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i.e., heat (energy). temperature. = –77.9 . For a system in which heat is transferred at constant temperature…. -- T in K. -- common unit for entropy . Find the change in entropy when 87.3 g of water vapor condense, given that water’s heat of vaporization is 5.99 kJ/mol. 373.15 K.

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slide1

i.e., heat (energy)

temperature

= –77.9

For a system in which heat is

transferred at constant temperature…

-- T in K

-- common unit for entropy 

Find the change in entropy when 87.3 g of water

vapor condense, given that water’s heat of

vaporization is 5.99 kJ/mol.

373.15 K

= –0.0779

slide2

Third Law of Thermodynamics:

The entropy of a pure,

crystalline substance at

absolute zero is…

ZERO.

--

that would be a state

of perfect order

(impossible)

slide3

fewer bonds;

fewer restrictions on motion of atoms;

more degrees of freedom;

more possible microstates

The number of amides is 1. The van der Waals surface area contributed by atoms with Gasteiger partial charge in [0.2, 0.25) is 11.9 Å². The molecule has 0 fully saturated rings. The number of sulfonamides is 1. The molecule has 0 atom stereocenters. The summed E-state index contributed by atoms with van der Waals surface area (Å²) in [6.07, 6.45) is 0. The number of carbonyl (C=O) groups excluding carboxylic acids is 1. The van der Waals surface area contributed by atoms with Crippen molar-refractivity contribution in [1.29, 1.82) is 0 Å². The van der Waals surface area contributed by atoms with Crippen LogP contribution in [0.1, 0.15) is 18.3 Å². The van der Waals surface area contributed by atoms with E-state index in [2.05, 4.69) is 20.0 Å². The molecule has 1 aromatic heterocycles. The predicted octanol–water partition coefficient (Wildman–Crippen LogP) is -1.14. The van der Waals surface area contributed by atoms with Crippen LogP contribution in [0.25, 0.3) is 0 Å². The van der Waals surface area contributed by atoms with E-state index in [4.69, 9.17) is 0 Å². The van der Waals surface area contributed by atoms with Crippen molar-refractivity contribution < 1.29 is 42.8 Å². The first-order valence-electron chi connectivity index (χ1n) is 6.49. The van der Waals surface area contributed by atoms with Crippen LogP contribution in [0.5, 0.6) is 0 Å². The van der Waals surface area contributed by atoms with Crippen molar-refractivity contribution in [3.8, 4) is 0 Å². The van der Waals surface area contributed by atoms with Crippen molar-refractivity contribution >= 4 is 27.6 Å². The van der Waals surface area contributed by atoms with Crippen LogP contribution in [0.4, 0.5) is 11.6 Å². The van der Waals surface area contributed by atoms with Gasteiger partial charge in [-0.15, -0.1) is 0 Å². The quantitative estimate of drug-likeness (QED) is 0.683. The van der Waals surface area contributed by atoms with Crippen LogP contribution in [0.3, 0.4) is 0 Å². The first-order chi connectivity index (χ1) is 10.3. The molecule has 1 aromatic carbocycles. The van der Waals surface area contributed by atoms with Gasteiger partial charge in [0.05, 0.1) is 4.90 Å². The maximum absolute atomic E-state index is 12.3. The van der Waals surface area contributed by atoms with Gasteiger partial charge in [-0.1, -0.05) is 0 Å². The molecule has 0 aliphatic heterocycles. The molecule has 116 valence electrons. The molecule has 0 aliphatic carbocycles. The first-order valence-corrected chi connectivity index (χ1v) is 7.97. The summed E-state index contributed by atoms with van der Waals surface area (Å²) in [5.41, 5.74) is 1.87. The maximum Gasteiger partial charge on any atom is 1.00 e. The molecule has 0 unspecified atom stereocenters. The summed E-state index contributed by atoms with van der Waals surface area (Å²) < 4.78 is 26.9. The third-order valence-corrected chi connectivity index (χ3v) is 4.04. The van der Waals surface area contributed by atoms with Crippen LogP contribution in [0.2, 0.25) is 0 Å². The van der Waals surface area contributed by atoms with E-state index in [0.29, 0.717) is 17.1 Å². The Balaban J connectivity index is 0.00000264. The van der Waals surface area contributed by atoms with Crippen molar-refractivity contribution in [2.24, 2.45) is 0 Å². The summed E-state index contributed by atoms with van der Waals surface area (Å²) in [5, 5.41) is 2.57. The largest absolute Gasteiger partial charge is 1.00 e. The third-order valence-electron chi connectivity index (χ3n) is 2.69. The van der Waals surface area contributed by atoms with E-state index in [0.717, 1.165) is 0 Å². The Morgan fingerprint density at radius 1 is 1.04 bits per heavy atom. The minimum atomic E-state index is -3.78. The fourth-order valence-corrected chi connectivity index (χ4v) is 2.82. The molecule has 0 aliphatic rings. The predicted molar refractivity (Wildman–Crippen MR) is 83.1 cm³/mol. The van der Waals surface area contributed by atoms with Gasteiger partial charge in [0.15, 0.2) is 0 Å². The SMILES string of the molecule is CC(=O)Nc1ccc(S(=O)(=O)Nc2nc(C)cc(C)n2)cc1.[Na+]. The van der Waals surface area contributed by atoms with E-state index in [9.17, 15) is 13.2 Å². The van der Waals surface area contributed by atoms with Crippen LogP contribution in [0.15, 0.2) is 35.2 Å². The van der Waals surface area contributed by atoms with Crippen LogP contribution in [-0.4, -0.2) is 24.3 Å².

2 NH3

N2 + 3 H2

Entropy increases when:

1. the number of gas particles increases

+DS

2. liquids or solutions

are formed from solids

3. gases are formed

from liquids or solids

slide4

2 mol HCl(g) @ 300 K or 4 mol HCl(g) @ 300 K

(same volume)

1 mol HCl(g) @ 300 K or 1 mol Ar(g) @ 300 K

(same volume)

2 mol HCl(g) @ 300 K or 2 mol HCl(g) @ 300 K

(in a 10-L vessel)

(in a 5-L vessel)

Which has the greater entropy?

1 mol O2(g) @ 300 K or 1 mol O2(g) @ 500 K

(same volume)

1 mol KCl(s) @ 300 K or 1 mol HCl(g) @ 300 K

slide5

actually, at 1 bar = 105 Pa = 0.987 atm

w/increasing molar mass

w/increasing # of atoms in formula

Calculating Entropy Changes

standard molar entropies, So: molar entropy values

of substances in their standard states

(i.e., pure substances at ~1 atm)

So values typically…

--

are NOT zero

--

--

In a chemical reaction…

DSo = SnSoP – SmSoR

(n and m are the coeff. for each substance)

slide6

tabulated values of

So in J/mol-K

Smokescreen

or flesh-fryer?

Calculate the standard entropy change for…

P4(s,white) + 10 Cl2(g) 4 PCl5(g)

177

223

353

DSo = SnSoP – SmSoR

DSo = 4(353) – [177 + 10(223)]

= –995

J/K

White phosphorus (or “WP”) is used in bombs,

artillery shells, and mortar shells that burst

into burning flakes of phosphorus upon impact.